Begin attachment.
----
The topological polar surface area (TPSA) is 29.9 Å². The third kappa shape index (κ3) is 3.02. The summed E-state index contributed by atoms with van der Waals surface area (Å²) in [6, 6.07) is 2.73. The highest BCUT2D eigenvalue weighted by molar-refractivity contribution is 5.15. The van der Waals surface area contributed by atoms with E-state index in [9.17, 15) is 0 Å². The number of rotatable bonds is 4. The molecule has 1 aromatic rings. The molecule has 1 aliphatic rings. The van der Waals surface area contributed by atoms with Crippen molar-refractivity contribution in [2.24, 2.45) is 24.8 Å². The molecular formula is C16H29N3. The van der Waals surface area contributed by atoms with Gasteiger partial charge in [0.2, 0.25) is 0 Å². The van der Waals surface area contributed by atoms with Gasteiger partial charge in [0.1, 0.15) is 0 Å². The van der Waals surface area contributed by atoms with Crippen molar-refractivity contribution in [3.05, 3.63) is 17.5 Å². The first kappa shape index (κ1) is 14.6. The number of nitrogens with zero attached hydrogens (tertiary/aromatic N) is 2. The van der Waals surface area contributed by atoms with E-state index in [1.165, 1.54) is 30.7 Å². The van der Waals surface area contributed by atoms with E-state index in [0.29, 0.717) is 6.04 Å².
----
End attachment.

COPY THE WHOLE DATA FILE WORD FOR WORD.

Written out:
The topological polar surface area (TPSA) is 29.9 Å². The third kappa shape index (κ3) is 3.02. The summed E-state index contributed by atoms with van der Waals surface area (Å²) in [6, 6.07) is 2.73. The highest BCUT2D eigenvalue weighted by molar-refractivity contribution is 5.15. The van der Waals surface area contributed by atoms with E-state index in [9.17, 15) is 0 Å². The number of rotatable bonds is 4. The molecule has 1 aromatic rings. The molecule has 1 aliphatic rings. The van der Waals surface area contributed by atoms with Crippen molar-refractivity contribution in [2.24, 2.45) is 24.8 Å². The molecular formula is C16H29N3. The van der Waals surface area contributed by atoms with Gasteiger partial charge in [0.2, 0.25) is 0 Å². The van der Waals surface area contributed by atoms with Gasteiger partial charge in [0.1, 0.15) is 0 Å². The van der Waals surface area contributed by atoms with Crippen molar-refractivity contribution in [3.05, 3.63) is 17.5 Å². The first kappa shape index (κ1) is 14.6. The number of nitrogens with zero attached hydrogens (tertiary/aromatic N) is 2. The van der Waals surface area contributed by atoms with E-state index in [1.165, 1.54) is 30.7 Å². The van der Waals surface area contributed by atoms with E-state index in [0.29, 0.717) is 6.04 Å².